The gist of it is that you are floating on the water and then held up with a rescue tube, and then a back board is pushed under you (held up by the assistant) and the rescue tube is moved under the foot of the board to help hold up that end. So far, so good. But then you are strapped to the board with a waist strap, then a cervical collar is installed around your neck, then your arms and chest are strapped to the board, then head immobilizers are squeezed tightly to either side of your head, then a forehead strap is installed and a chin strap is installed and second rescue tube is placed underneath the board and finally your legs are strapped down to the board. By now you are thoroughly and helplessly immobilized and strapped to this board from head to foot and I didn’t LIKE it at all. Yet there was still one more major operation left to do, and that was get the board up out of the pool and lying down on the deck. Since this was the first time we did this, everything was done incredibly slowly. I almost succumbed to full-on panic and actually did complain to the instructor, but she calmed me down.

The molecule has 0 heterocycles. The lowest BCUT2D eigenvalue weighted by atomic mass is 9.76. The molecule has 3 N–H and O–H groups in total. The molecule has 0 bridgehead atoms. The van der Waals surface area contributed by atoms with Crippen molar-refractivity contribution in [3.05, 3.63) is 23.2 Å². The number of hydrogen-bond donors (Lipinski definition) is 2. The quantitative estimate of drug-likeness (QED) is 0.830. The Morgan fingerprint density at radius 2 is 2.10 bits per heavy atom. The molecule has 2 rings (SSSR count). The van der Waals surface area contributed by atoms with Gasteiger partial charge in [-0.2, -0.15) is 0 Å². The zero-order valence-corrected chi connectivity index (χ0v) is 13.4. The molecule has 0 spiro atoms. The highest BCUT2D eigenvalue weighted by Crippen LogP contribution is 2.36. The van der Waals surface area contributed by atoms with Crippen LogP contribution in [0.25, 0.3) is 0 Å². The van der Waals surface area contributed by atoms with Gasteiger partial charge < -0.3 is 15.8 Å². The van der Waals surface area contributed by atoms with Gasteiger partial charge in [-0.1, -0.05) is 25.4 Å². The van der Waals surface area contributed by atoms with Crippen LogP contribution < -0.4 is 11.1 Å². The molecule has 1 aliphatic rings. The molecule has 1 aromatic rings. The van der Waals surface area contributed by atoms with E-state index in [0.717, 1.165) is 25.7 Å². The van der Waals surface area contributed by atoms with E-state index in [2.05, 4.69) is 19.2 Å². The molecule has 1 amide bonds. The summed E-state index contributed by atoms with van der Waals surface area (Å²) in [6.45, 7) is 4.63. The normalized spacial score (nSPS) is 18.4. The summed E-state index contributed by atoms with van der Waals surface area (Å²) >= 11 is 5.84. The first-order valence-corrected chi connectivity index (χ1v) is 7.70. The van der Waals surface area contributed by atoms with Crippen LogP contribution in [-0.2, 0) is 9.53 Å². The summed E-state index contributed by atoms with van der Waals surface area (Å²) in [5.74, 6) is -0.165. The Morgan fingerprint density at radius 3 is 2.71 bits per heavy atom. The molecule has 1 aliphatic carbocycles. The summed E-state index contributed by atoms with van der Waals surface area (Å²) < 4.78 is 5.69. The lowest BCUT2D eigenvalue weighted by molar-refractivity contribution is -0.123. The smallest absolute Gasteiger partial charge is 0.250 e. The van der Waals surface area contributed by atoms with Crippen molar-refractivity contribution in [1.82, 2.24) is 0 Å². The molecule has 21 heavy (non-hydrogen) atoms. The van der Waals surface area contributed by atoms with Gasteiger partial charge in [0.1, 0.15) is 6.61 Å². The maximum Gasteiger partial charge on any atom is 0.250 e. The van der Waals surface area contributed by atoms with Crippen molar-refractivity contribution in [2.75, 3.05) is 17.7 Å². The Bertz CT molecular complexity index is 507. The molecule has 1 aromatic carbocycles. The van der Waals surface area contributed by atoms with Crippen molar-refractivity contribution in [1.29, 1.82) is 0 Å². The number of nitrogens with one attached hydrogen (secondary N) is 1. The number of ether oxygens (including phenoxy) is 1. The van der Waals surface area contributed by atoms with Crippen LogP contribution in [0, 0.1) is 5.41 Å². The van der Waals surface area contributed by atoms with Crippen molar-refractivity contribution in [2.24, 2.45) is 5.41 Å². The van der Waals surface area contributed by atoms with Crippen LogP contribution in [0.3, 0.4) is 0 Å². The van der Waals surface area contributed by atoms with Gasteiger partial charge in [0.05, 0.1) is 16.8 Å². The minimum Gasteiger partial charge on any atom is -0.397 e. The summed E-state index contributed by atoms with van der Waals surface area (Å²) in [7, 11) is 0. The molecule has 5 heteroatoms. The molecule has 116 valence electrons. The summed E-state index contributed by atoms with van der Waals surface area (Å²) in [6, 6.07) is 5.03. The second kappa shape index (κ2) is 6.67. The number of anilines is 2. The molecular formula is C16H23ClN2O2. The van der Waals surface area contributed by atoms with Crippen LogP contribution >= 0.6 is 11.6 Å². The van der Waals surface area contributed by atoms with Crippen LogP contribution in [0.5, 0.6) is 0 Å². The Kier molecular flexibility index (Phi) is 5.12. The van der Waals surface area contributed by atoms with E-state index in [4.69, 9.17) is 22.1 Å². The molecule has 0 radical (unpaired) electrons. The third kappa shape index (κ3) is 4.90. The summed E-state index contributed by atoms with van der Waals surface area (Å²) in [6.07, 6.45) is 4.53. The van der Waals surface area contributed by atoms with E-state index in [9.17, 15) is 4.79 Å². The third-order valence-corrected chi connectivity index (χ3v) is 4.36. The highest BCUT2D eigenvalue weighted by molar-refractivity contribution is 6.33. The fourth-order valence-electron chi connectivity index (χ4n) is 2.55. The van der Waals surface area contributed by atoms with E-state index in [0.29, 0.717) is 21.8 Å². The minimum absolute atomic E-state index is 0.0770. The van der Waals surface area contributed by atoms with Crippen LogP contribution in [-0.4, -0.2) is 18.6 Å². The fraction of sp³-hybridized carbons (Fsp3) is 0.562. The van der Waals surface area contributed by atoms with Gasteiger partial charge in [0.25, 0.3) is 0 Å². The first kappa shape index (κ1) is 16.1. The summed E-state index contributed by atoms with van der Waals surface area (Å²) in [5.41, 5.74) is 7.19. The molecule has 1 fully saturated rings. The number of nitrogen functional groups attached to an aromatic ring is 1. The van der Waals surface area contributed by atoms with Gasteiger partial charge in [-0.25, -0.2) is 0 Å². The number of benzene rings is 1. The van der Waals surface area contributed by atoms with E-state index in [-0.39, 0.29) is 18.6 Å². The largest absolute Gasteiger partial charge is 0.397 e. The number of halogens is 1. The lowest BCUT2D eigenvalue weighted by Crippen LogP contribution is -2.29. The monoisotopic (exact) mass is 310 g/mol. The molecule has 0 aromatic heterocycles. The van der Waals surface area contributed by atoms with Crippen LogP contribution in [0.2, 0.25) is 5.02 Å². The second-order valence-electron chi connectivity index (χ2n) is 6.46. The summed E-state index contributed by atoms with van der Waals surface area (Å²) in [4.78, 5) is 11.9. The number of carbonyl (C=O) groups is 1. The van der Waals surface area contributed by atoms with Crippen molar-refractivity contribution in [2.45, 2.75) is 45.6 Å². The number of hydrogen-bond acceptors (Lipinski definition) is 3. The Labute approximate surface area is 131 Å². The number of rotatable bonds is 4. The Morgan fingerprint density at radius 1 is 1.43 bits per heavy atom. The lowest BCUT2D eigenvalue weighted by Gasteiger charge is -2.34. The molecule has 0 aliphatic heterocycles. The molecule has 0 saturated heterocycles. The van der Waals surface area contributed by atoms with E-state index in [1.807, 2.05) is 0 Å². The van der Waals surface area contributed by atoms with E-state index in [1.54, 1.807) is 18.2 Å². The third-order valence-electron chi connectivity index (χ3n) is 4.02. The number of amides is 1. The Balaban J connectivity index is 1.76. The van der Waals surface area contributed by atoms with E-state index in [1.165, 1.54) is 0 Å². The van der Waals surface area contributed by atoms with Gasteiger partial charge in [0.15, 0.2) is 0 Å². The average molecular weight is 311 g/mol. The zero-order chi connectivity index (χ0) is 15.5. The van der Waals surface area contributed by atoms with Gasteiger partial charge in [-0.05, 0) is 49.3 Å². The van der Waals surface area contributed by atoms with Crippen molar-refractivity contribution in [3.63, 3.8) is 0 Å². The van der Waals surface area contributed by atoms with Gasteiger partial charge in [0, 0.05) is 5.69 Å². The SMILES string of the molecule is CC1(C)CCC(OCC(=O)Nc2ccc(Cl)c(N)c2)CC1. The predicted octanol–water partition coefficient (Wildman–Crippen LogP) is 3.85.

After having gone through this, I have amazing empathy for some poor person who actually DOES have a spinal injury and while I could finally be freed from the backboard after I was safely up out of the pool, the real victim will have to stay mummified on that thing until the paramedics get there, and probably will still be bound immobile all the way to the hospital. It’s nearly unthinkable to me...although I know of something much worse (which thank God, we didn’t have to experience). When I went to take my final open water dive test in order to get my NAUI scuba diving certification (in the late 80s), the dive shop in Mendocino where we got our air tanks had an ominous-looking pipe outside next to the parking lot. This rusted iron pipe was about seven feet long and possibly two-feet feet in diameter, or thereabouts. One end was completely closed, and the other end had a round hinged door on it with a large wheel-valve, like a hatch on a submarine that would be screwed closed. There was a little glass window in the pipe about a foot and a half or so down from the valve-door.